This can be seen by reflecting the path along the x-axis

1.2. Continuous-time Markov Process

Now generalize the discrete time to the continuous time: \(X = \{ X(t) | t \geq 0 \}\), states are still countable

Definition (Markov property) The process \(X\) satisfies Markov property if

\[P(X(t_n) = j | X(t_1) = i_1, ..., X(t_{n-1} = i_{n-1}) = P(X(t_n) = j | X_(t_{n-1}) = i_{n-1})\]

when \(t_i\) is an increasing sequence

Definition (transition probability)

\[p_{ij}(s,t) = P(X(t) = j | X(s) = i)\]

It is homogeneous if \(p_{ij}(s, t) = p_{ij}(0, t-s)\) for all \(i,j,s,t\) and we only write \(p_{ij}(t-s)\) to denote \(p_{ij}\)

2. Stationary Process

Definition (strongly stationary) The process \(X = \{ X(t) | t \geq 0 \}\), taking values in \(R\), is called strongly stationary if the families

\[\{ X(t_1), X(t_2), ..., X(t_n) \}, \{ X(t_1+h), X(t_2+h), ..., X(t_n+h) \}\]

have the same joint distribution, for all given \(t_1, ..., t_n\) and \(h > 0\)

Instead of the finite-dimensional joint distribution (or fdds), covariance also characterize the joint distribution, which gives the weakly stationary

Definition (weakly stationary) The process \(X = \{ X(t) | t \geq 0 \}\) is called weakly stationary if for all \(t_1, t_2\), \(h > 0\)

\[EX(t_1) = EX(t_2)\]
\[cov(X(t_1), X(t_2)) = cov(X(t_1+h), X(t_2+h))\]

3. Renewals

Definition (renewal process) A renewal process \(N= \{ N(t): t \geq 0 \}\) is a process for which

\[N(t) = \max \{ n | T_n \leq t \}\]

where \(T_0=0\) and

\[T_n = \sum_{i=1}^N X_i\]

and \(X_i\) are iid non-negative random variables

3.1. Poisson Process

If the \(X_i\) are exponentially distributed, then \(N\) is a Poisson process.

Definition (Poisson process) A Poisson process with intensity \(\lambda\) is a process \(N = \{ N(t) : t \geq 0 \}\) taking values in \(S = \{ 0, 1, 2, ... \}\) such taht

\[P(N(t+h) = n+m | N(t) = n) = \begin{cases} \lambda h + o(h) & \text{if } m =1 \\ o(h) & \text{if } m > 1 \\ 1 - \lambda h + o(h) & \text{ if }m=0 \\ \end{cases}\]

Additionally \(N(0) = 0, N(s) \leq N(t)\) for \(s < t\) and \(N(t) - N(s)\) is independent of the times of emissions during \([0, s]\)

Bernoulli process and Poisson process

It can also be interpreted as a generalization of Bernoulli process to the continuous space

Definition (Bernoulli process) Let \(S = \{ 0, 1, 2 ... \}\) and define the Markov chain \(Y\) by

\[P(Y_{n+1} = s+1 | Y_n = s) = p, P(Y_{n+1} = s | Y_n = s ) = 1-p\]

Theorem (distribution of Poisson process) The random variable \(N(t)\) has the Poisson distribution with parameter \(\lambda t\)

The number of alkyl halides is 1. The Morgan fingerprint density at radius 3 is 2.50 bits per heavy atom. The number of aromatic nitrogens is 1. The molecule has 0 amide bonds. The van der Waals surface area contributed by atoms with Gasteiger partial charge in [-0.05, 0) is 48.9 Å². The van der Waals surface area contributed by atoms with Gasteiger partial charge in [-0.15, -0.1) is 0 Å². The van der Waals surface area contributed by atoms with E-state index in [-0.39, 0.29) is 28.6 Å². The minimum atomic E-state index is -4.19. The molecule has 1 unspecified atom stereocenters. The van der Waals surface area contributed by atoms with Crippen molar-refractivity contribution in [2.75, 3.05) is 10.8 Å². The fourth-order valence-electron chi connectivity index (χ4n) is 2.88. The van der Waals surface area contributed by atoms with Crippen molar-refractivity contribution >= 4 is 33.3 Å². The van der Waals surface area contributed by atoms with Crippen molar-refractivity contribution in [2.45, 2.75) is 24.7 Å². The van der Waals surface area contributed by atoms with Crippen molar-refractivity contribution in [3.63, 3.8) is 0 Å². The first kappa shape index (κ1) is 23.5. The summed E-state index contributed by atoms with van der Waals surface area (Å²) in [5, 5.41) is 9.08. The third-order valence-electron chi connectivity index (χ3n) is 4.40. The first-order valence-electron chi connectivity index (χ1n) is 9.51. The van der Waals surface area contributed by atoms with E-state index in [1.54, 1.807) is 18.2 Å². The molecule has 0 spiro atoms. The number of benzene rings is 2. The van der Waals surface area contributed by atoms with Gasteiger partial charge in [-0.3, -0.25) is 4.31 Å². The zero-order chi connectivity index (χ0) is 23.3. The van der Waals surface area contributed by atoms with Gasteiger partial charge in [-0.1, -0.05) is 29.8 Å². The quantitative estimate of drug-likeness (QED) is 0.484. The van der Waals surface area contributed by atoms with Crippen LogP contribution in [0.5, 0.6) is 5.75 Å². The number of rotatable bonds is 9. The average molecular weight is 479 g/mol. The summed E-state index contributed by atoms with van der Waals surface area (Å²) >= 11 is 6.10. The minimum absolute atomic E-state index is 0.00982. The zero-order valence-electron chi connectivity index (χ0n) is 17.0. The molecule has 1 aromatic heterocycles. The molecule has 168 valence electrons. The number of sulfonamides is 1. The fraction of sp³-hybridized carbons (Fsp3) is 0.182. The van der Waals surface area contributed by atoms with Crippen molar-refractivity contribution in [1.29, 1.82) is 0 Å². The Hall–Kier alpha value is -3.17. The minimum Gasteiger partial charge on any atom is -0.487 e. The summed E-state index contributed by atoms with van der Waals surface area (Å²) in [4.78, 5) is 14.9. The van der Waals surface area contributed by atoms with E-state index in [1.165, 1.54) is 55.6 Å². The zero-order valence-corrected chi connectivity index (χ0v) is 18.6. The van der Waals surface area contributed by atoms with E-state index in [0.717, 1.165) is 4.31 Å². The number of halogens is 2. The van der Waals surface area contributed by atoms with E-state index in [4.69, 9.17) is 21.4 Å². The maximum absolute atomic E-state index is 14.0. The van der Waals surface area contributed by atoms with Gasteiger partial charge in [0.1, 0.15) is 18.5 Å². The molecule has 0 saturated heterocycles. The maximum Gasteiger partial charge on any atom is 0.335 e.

\[P(N(t) = j) = \frac{e^{-\lambda t}(\lambda t)^j}{j!}\]

An alternative formulation is to use the arrival times: \(T_0, T_1, ...\) where \(T_n\) is the time of the n-th arrival

\[T_0 = 0, T_n = \inf_t (N(t) = n)\]

The interarrival times are random variables \(U_0, U_1, ...,\)

\[U_n = T_{n+1} - T_n\]

The random variables \(U_0, U_1, ...\) are independent, each having the exponential distribution with parameter \(\lambda\)

3.2. Limit Theorems

4. Queues

5. Martingales

Definition (martingale) A sequence \(Y = \{ Y_n : n \geq 0 \}\) is a martingale with respect to the sequence \(X = \{ X_n : n \geq 0 \}\) if, for all \(n \geq 0\)

\[E|Y_n| < \infty\]
\[E(Y_{n+1} | X_0, X_1, ..., X_n) = Y_n\]

Note a Markov chain might not be Martingales, and vice versa

simple martingale

Let \(X_1, X_2, ...\) be independent variables with zero means. The sequence of partial sum \(S_n = X_1 + X_2 + ... + X_n\) is a martingale wrt \(X\)

\[E(S_{n+1} | X_1, ..., X_n) = E(S_n + X_{n+1} | X_1, ..., X_n) = S_n + 0\]

6. Diffusion Process

Diffusion process is indexed by continuous time and taking values in real line.

6.1. Brownian Motion, Wiener Process

Brownian Motion can be seen as the limit of the random walks

Definition (Brownian Motion, Wiener process) A Wiener process \(W = \{ W(t) : t \geq 0 \}\) has to satisfy

  • \(W\) has independent increments
  • \(W(s+t) - W(s)\) is distributed as \(N(0, \sigma^2 t)\) for all \(s,t \geq 0\)
  • sample paths of \(W\) is almost surely continuous

It can be shwon to have the following properties:

  • the sample paths are continuous functions of \(t\)
  • almost all sample paths are nowhere diffeerntiable functions of \(t\)

7. Reference

  • CMU 36410 Introduction to Probability Modeling notes
  • Probability and Random Processes